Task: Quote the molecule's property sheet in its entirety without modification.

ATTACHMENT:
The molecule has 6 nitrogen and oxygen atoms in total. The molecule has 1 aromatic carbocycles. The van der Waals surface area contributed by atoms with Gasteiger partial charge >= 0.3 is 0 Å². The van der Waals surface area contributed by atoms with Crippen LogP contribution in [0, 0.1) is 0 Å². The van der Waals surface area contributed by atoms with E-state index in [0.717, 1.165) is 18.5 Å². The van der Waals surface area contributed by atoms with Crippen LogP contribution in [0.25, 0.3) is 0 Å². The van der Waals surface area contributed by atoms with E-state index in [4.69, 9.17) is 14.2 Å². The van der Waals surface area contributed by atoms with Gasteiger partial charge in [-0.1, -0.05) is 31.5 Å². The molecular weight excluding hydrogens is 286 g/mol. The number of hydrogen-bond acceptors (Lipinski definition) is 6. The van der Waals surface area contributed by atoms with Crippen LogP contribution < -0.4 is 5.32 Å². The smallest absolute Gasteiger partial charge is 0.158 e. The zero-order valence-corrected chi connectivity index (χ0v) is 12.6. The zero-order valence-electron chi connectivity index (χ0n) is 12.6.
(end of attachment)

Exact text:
The molecule has 6 nitrogen and oxygen atoms in total. The molecule has 1 aromatic carbocycles. The van der Waals surface area contributed by atoms with Gasteiger partial charge >= 0.3 is 0 Å². The van der Waals surface area contributed by atoms with Crippen LogP contribution in [0, 0.1) is 0 Å². The van der Waals surface area contributed by atoms with E-state index in [0.717, 1.165) is 18.5 Å². The van der Waals surface area contributed by atoms with Crippen LogP contribution in [0.25, 0.3) is 0 Å². The van der Waals surface area contributed by atoms with E-state index in [4.69, 9.17) is 14.2 Å². The van der Waals surface area contributed by atoms with Gasteiger partial charge in [-0.1, -0.05) is 31.5 Å². The molecular weight excluding hydrogens is 286 g/mol. The number of hydrogen-bond acceptors (Lipinski definition) is 6. The van der Waals surface area contributed by atoms with Crippen LogP contribution < -0.4 is 5.32 Å². The smallest absolute Gasteiger partial charge is 0.158 e. The zero-order valence-corrected chi connectivity index (χ0v) is 12.6. The zero-order valence-electron chi connectivity index (χ0n) is 12.6.